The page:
University of Wolverhampton vice-chancellor appointed to Government role

A university chief has been appointed to a Government role as one of a dozen disability and access ambassadors recruited to improve support for people.

Professor Geoff Layer
Professor Geoff Layer

Professor Geoff Layer, vice-chancellor of University of Wolverhampton, was appointed to the voluntary role by chiefs in the Cabinet Office Disability Unit.

The ambassador roles have been created in the department to help ensure businesses do "all they can" to support their disabled customers and employees.

The move was made by Justin Tomlinson, Minister for Disabled People, Health and Work, at the same time as the National Disability Strategy was launched.

Professor Layer said: "I am delighted to have been appointed as the disability and access ambassador for the universities sector.

"Without a doubt, there are improvements in the sector that need to be made, especially in light of the pandemic where support for disabled students and staff became more important than ever.

"We need to make sure that our disabled students have time, information and guidance in order to make the right decision for them, as well as access to the support they need and to have it all in place before they start their studies. We must also ensure that disabled staff are supported to carry out their roles through an inclusive and equitable approach.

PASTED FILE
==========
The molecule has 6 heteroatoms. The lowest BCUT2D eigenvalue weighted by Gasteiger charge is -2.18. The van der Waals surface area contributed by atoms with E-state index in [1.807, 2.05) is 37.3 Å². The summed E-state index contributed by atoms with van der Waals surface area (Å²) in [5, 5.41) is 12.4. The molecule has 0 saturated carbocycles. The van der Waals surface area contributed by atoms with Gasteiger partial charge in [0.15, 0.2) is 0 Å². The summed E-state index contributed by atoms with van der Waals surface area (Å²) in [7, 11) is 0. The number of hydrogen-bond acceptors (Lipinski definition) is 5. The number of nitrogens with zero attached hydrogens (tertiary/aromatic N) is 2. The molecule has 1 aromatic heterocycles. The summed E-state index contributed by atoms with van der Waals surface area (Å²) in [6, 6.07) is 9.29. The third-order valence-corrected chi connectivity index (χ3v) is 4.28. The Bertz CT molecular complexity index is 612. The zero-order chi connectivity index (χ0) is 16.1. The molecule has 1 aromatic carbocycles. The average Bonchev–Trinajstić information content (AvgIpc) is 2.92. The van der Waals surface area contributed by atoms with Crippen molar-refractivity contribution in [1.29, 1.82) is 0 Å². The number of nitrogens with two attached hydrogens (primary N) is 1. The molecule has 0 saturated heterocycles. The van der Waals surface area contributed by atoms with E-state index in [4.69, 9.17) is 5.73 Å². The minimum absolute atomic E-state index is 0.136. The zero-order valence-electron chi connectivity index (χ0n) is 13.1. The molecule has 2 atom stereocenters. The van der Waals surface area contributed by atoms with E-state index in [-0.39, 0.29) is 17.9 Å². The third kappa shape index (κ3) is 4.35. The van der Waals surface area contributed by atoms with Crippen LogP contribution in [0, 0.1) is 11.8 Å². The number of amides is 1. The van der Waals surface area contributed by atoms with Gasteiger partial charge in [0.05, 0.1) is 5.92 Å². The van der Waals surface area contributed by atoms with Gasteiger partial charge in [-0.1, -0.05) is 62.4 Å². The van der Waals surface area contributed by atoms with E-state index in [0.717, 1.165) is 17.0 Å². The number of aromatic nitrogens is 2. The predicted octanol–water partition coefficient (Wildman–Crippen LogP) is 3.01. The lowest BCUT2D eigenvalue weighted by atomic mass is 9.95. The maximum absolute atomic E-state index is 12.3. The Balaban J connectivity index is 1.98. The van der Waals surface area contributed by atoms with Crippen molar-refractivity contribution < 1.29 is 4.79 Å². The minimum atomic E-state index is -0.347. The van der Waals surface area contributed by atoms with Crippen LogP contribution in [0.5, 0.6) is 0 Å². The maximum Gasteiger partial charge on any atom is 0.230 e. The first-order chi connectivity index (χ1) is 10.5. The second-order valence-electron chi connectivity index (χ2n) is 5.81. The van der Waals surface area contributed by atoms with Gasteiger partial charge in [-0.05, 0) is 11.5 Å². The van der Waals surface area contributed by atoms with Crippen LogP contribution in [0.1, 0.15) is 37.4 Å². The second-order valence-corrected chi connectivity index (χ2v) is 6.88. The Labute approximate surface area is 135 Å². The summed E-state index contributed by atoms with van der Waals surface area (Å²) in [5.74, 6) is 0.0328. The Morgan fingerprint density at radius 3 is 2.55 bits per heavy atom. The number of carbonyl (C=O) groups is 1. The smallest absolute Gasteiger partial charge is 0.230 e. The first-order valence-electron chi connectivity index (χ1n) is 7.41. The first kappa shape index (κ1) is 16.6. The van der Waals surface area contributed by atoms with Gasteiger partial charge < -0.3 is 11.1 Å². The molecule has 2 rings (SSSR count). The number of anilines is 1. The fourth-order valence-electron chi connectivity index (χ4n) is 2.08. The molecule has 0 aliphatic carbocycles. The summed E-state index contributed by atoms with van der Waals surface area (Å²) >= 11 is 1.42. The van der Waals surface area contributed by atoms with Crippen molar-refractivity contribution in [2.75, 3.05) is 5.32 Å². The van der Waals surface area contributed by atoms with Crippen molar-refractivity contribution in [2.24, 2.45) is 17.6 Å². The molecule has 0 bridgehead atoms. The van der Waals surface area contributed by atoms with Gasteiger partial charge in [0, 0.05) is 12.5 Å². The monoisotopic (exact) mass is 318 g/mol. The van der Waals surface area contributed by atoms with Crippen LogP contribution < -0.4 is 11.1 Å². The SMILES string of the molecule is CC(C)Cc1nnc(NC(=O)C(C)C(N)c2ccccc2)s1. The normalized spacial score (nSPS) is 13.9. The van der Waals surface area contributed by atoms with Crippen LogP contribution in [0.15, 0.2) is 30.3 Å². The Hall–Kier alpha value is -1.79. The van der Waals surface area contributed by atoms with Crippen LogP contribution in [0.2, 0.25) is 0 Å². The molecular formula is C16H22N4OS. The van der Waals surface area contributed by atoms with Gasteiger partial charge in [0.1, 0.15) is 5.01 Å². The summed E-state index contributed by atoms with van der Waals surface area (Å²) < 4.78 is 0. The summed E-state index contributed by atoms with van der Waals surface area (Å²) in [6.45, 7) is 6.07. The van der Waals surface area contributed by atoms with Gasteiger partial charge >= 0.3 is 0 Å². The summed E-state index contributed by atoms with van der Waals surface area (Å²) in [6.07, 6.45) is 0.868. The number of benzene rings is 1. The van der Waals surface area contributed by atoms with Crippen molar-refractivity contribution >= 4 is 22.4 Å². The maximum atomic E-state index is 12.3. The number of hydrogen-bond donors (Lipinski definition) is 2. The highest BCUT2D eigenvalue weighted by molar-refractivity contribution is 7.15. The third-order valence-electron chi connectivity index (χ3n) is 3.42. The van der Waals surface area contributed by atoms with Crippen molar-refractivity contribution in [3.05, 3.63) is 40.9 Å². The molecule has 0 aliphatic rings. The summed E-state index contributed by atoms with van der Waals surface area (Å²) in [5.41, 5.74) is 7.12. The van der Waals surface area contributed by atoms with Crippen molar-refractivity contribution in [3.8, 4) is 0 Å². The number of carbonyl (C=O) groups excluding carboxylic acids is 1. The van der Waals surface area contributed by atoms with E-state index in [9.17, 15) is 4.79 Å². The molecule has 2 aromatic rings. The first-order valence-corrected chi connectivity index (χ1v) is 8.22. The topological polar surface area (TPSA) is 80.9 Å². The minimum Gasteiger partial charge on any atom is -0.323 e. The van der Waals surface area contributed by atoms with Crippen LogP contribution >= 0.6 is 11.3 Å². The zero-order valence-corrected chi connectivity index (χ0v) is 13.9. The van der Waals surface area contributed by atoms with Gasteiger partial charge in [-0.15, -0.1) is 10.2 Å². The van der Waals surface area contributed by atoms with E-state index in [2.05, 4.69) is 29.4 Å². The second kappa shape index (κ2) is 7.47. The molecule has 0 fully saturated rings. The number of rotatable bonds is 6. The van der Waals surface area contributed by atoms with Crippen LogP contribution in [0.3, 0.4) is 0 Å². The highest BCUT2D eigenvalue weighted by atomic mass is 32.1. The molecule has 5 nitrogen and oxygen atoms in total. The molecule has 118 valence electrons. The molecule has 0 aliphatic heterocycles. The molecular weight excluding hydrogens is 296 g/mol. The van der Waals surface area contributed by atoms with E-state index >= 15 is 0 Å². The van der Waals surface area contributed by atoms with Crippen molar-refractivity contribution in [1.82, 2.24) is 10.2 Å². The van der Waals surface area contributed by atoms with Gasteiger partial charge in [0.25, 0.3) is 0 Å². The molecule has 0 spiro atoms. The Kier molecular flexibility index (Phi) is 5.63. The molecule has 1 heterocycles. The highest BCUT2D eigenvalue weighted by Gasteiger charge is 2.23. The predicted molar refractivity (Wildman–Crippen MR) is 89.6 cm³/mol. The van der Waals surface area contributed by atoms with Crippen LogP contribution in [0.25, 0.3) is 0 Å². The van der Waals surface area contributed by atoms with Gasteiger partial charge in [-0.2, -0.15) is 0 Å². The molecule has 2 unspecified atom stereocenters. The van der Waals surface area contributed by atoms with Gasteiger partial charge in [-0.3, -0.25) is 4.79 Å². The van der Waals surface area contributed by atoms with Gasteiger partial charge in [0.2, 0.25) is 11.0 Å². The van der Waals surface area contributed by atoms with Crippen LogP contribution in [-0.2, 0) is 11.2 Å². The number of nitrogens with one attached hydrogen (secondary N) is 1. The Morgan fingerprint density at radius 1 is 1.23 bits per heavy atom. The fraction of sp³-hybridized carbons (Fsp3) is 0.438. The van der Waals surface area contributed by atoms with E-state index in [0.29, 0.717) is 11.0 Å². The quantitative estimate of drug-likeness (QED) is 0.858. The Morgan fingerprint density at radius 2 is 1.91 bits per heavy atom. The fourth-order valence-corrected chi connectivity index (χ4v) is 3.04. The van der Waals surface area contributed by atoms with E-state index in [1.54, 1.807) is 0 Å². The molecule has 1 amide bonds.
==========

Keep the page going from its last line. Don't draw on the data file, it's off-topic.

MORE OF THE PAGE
"I am extremely proud to have been selected to help drive positive change to enhance the disabled student journey into higher education and to ensure that the needs of disabled staff are at the forefront of any organisational development."

The ambassador roles are voluntary posts, undertaken for a maximum of three years and supported by the Cabinet Office Disability Unit. They have been appointed as industry leaders who help to drive improvements in the accessibility and quality of services and facilities in their sector for disabled people, as consumers and employees.

Justin Tomlinson MP said: "I am very excited to welcome this incredible, impressive group of people as new disability and access ambassadors. They will help support the existing team with our programme to increase access for disabled people across a wide range of private sector industries, and I am really looking forward to working with them."

The current ambassadors have been helping industry and the Government in their response to the Covid-19 crisis and supporting work to develop the National Disability Strategy.

The 12 posts include four new sectors which have been added to the existing programme. These additional posts will work with the energy industry, hospitality (pubs and restaurants), private housing and universities.

The new appointments also cover airports, arts and culture, banking, buses, creative industries, insurance, rail travel, and the retail sector, whose posts all became vacant at the end of previous ambassadors’ tenure.

They will join colleagues already representing advertising (brand and design), the built environment, countryside and heritage, technology and web design.

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